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3 Biggest Talking Points From Liam Williams’ Move To Saracens

CARDIFF, WALES - NOVEMBER 26: Springboks player Faf de Klerk puts in a big tackle on Ross Moriarty of Wales during the International match between Wales and South Africa at Principality Stadium on November 26, 2016 in Cardiff, Wales. (Photo by Stu Forster/Getty Images)

Saracens completed the signing of Scarlets and Wales fullback Liam Williams yesterday in a move that sparks numerous questions.

Here, Pundit Arena examines the three biggest.


  1. What Does Liam Williams’ Arrival Mean For Alex Goode?

The 2015-16 Premiership Player of the Year is Saracens’ fullback Alex Goode. Goode, who grew up playing at fly-half, has proven himself to be the ideal No. 15 for Sarries’ style.

Since the departure of veteran playmaker Charlie Hodgson, and even when the former Sale man started on the bench, Saracens made excellent use of Goode as a first or second receiver. He became a fullback who was responsible for much of the backline’s creativity.

He also developed his counter-attacking game, and his Premiership award last term was worthy recognition of his speed of thought and deceptively quick footwork.

But the marquee signing for next season, Williams, also excels at No. 15. So, what will happen?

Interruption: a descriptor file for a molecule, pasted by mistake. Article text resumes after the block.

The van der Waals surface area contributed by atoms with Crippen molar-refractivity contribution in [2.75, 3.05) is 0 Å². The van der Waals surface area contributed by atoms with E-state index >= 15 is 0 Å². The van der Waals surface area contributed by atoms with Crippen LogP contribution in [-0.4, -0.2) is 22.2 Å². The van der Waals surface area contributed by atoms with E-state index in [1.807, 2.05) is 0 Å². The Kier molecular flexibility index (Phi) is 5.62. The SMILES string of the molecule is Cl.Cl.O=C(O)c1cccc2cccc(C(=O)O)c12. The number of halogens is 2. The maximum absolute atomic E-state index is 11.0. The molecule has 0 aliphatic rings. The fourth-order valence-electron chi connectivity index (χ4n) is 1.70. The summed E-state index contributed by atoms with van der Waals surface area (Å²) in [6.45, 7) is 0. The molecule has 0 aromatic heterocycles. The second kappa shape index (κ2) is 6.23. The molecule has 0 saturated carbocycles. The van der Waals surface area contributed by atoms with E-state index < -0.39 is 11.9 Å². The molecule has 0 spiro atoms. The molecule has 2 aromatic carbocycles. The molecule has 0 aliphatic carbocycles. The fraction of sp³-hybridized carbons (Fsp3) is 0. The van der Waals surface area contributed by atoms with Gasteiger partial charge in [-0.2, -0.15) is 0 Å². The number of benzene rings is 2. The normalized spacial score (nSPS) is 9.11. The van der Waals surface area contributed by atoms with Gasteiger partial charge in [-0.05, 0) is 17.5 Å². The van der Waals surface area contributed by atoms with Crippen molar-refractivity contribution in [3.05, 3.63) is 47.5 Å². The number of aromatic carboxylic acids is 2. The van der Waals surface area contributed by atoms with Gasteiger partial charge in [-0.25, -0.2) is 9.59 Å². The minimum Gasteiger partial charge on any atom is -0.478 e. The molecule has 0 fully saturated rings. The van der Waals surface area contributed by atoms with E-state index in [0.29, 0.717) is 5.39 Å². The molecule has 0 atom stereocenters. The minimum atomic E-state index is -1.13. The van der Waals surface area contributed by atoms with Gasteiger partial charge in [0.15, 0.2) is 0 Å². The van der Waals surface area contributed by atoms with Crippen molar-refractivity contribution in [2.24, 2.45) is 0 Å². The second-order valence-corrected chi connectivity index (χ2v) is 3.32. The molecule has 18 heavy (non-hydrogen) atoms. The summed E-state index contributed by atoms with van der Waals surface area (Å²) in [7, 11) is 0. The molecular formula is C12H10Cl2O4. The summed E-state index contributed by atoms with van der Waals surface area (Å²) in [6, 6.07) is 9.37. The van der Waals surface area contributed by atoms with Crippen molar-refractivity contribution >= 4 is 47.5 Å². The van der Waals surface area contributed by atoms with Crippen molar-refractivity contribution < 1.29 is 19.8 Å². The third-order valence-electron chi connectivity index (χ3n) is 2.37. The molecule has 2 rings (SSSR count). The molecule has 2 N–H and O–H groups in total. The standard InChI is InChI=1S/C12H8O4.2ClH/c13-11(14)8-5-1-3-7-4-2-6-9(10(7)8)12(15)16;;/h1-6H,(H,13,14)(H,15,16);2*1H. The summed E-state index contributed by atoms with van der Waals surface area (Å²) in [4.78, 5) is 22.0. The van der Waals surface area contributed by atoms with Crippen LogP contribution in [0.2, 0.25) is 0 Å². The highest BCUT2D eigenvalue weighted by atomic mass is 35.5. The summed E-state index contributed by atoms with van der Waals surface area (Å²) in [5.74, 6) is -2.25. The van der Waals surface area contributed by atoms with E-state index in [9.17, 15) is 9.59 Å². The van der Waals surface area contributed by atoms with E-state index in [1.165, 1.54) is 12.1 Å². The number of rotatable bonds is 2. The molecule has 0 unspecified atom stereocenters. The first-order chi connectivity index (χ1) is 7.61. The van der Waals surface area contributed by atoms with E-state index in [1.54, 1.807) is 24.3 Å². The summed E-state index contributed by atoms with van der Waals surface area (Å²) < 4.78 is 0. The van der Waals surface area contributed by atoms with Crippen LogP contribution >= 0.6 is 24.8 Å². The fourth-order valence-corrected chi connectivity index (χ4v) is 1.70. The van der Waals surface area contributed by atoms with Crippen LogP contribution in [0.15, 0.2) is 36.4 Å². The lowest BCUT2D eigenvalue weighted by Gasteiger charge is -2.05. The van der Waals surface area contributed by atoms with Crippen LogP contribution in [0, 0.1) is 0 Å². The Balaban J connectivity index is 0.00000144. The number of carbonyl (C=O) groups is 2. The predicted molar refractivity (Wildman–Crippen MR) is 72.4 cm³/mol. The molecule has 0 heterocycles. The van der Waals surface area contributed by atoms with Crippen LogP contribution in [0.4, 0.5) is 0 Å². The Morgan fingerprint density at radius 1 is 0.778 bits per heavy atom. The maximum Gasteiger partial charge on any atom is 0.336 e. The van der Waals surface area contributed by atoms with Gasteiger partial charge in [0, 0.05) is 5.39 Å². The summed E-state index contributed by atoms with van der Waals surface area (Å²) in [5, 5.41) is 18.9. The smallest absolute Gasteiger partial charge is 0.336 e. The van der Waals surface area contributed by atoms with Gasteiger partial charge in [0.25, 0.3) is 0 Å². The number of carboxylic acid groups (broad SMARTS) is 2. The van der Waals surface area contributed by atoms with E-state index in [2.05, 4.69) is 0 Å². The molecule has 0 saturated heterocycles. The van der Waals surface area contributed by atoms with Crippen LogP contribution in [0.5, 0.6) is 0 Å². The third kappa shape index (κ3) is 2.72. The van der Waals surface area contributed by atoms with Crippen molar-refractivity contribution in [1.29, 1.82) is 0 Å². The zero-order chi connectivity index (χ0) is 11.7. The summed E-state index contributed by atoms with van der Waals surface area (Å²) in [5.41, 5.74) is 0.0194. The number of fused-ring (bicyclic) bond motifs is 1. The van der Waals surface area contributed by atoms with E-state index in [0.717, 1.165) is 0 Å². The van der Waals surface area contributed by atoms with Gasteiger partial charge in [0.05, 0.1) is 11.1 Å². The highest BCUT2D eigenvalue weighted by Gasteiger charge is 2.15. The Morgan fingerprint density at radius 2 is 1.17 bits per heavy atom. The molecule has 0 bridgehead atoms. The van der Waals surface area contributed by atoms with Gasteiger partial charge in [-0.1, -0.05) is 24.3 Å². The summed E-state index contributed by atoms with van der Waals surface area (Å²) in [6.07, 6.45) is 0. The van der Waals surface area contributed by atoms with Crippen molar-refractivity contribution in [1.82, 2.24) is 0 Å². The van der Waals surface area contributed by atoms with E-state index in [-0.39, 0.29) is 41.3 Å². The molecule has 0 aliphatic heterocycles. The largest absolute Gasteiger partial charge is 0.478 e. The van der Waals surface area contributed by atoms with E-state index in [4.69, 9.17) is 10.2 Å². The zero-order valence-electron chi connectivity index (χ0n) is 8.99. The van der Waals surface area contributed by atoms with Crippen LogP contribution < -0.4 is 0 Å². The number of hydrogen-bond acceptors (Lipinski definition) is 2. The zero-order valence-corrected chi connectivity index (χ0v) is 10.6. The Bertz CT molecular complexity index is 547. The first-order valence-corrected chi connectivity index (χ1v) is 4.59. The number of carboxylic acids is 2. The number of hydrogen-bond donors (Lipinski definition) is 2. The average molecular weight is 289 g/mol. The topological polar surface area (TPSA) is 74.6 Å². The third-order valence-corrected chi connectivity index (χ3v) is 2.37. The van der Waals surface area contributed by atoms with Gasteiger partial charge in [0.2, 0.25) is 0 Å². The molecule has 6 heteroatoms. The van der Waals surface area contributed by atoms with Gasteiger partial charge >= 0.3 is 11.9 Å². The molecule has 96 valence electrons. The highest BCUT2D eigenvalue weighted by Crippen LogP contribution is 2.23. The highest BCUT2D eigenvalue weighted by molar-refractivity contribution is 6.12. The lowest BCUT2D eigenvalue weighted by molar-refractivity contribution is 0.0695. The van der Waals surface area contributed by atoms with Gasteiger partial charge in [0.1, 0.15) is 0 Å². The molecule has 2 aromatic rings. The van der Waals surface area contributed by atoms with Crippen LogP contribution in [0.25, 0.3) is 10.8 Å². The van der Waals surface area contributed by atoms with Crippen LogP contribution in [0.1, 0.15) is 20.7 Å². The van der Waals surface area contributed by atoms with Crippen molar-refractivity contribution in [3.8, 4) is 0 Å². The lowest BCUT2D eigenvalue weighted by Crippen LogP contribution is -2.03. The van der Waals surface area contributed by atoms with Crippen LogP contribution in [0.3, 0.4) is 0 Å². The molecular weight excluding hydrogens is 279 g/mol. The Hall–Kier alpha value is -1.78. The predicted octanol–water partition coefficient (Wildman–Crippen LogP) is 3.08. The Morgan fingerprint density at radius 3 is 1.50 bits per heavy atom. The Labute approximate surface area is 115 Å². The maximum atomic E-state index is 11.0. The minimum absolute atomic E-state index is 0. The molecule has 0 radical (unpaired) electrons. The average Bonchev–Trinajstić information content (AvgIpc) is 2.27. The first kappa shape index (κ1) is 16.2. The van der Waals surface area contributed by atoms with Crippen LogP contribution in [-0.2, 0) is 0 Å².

1. Would Williams Play On The Wing?

Given how integral Goode is to Saracens’ system, Mark McCall may be lining Williams up as a winger. He needs to replace Chris Ashton, and Chris Wyles who – good season though he may be having – is running out of years at the top.

Most teams would fail to provide Williams with enough space out wide for him to be as effective as when he is countering from deep, but given that Goode is often found in midfield, Mark McCall may have a tactical ruse up his sleeve.

He may in effect be trying to get away with deploying two full-backs. In possession, when Goode is in midfield, Williams could drop back and in-field, thereby potentially granting Saracens the best of Goode as a playmaker and Williams as a strike runner.

Warren Gatland did something similar in the summer tour to New Zealand. Wearing 14, but often playing centrally, the Scarlet tore through the All Black defence when afforded space.

The question is, will it work with Saracens?


  1. What Does This Mean For Gatland’s Law?

Under the terms of the WRU’s plan to keep the best of the principality’s talent in Wales, the Welsh team head coach is currently only allowed to select three wildcards who play outside of its regions.

On this season’s form, Williams is a guaranteed recipient of a wildcard, but his move has knock-on effects for the other Welsh exiles, most notably George North, Taulupe Faletau, Jamie Roberts and Leigh Halfpenny.

With the latter struggling to find his best form following his horrific injury in 2015, expect the Toulon kicker – currently deciding where to play next season – to head straight back to Wales. If he doesn’t he won’t get picked.

Daniel Rey, Pundit Arena

Author: The PA Team

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